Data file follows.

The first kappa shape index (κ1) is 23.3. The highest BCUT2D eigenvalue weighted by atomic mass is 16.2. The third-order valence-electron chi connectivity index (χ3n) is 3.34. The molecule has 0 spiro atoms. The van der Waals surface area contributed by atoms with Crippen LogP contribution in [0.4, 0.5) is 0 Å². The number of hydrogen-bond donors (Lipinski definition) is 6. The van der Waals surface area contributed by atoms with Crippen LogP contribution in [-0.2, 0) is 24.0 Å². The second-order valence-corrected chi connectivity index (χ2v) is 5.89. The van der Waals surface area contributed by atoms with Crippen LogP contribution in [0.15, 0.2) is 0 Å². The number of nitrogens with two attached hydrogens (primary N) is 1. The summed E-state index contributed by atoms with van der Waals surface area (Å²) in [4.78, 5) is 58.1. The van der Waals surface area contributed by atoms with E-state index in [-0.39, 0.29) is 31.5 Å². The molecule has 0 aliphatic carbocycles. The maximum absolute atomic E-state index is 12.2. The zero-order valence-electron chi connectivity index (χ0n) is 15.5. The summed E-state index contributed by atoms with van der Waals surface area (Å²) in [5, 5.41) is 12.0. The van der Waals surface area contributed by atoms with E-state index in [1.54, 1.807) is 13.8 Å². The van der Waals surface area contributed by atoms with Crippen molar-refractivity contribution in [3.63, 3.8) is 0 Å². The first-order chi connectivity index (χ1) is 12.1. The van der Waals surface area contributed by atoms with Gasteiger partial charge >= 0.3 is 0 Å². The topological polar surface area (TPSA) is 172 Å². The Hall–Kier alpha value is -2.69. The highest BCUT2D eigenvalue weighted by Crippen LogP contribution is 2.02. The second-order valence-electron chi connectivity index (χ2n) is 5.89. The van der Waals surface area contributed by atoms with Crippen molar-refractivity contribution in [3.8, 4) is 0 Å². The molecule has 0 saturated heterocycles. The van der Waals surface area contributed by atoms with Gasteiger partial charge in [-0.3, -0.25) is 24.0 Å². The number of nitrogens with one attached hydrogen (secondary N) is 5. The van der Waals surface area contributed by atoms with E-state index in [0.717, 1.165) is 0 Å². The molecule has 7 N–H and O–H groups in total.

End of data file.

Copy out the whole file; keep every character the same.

The first kappa shape index (κ1) is 23.3. The highest BCUT2D eigenvalue weighted by atomic mass is 16.2. The third-order valence-electron chi connectivity index (χ3n) is 3.34. The molecule has 0 spiro atoms. The van der Waals surface area contributed by atoms with Crippen LogP contribution in [0.4, 0.5) is 0 Å². The number of hydrogen-bond donors (Lipinski definition) is 6. The van der Waals surface area contributed by atoms with Crippen LogP contribution in [-0.2, 0) is 24.0 Å². The second-order valence-corrected chi connectivity index (χ2v) is 5.89. The van der Waals surface area contributed by atoms with Crippen LogP contribution in [0.15, 0.2) is 0 Å². The number of nitrogens with two attached hydrogens (primary N) is 1. The summed E-state index contributed by atoms with van der Waals surface area (Å²) in [4.78, 5) is 58.1. The van der Waals surface area contributed by atoms with E-state index in [-0.39, 0.29) is 31.5 Å². The molecule has 0 aliphatic carbocycles. The maximum absolute atomic E-state index is 12.2. The zero-order valence-electron chi connectivity index (χ0n) is 15.5. The summed E-state index contributed by atoms with van der Waals surface area (Å²) in [5, 5.41) is 12.0. The van der Waals surface area contributed by atoms with E-state index in [1.54, 1.807) is 13.8 Å². The van der Waals surface area contributed by atoms with Crippen molar-refractivity contribution in [3.63, 3.8) is 0 Å². The first-order chi connectivity index (χ1) is 12.1. The van der Waals surface area contributed by atoms with Gasteiger partial charge >= 0.3 is 0 Å². The topological polar surface area (TPSA) is 172 Å². The Hall–Kier alpha value is -2.69. The highest BCUT2D eigenvalue weighted by Crippen LogP contribution is 2.02. The second-order valence-electron chi connectivity index (χ2n) is 5.89. The van der Waals surface area contributed by atoms with Crippen molar-refractivity contribution in [3.8, 4) is 0 Å². The molecule has 0 saturated heterocycles. The van der Waals surface area contributed by atoms with Gasteiger partial charge in [-0.3, -0.25) is 24.0 Å². The number of nitrogens with one attached hydrogen (secondary N) is 5. The van der Waals surface area contributed by atoms with E-state index in [0.717, 1.165) is 0 Å². The molecule has 7 N–H and O–H groups in total.